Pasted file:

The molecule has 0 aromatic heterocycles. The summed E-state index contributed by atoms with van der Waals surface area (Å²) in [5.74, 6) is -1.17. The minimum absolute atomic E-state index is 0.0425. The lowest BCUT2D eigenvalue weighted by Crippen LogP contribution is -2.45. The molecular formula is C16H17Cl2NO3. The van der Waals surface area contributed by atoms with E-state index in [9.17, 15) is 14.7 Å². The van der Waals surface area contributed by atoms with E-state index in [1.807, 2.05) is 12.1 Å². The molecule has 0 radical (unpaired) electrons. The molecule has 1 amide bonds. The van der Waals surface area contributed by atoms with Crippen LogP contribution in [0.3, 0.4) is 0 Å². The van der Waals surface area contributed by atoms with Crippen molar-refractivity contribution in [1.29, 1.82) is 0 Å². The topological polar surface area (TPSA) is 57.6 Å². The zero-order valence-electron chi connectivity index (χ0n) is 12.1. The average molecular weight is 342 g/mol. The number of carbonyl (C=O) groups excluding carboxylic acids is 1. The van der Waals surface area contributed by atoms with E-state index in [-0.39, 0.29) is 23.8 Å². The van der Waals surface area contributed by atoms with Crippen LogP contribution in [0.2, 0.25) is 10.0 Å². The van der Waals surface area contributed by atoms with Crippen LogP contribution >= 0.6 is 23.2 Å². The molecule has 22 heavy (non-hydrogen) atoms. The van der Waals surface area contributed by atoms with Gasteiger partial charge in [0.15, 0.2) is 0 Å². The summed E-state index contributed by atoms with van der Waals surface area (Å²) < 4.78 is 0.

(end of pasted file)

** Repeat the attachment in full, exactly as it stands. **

The molecule has 0 aromatic heterocycles. The summed E-state index contributed by atoms with van der Waals surface area (Å²) in [5.74, 6) is -1.17. The minimum absolute atomic E-state index is 0.0425. The lowest BCUT2D eigenvalue weighted by Crippen LogP contribution is -2.45. The molecular formula is C16H17Cl2NO3. The van der Waals surface area contributed by atoms with E-state index in [9.17, 15) is 14.7 Å². The van der Waals surface area contributed by atoms with E-state index in [1.807, 2.05) is 12.1 Å². The molecule has 0 radical (unpaired) electrons. The molecule has 1 amide bonds. The van der Waals surface area contributed by atoms with Crippen LogP contribution in [0.3, 0.4) is 0 Å². The van der Waals surface area contributed by atoms with Crippen molar-refractivity contribution in [1.29, 1.82) is 0 Å². The topological polar surface area (TPSA) is 57.6 Å². The zero-order valence-electron chi connectivity index (χ0n) is 12.1. The average molecular weight is 342 g/mol. The number of carbonyl (C=O) groups excluding carboxylic acids is 1. The van der Waals surface area contributed by atoms with E-state index in [-0.39, 0.29) is 23.8 Å². The van der Waals surface area contributed by atoms with Crippen LogP contribution in [0.2, 0.25) is 10.0 Å². The van der Waals surface area contributed by atoms with Crippen LogP contribution >= 0.6 is 23.2 Å². The molecule has 22 heavy (non-hydrogen) atoms. The van der Waals surface area contributed by atoms with Gasteiger partial charge in [0.15, 0.2) is 0 Å². The summed E-state index contributed by atoms with van der Waals surface area (Å²) < 4.78 is 0.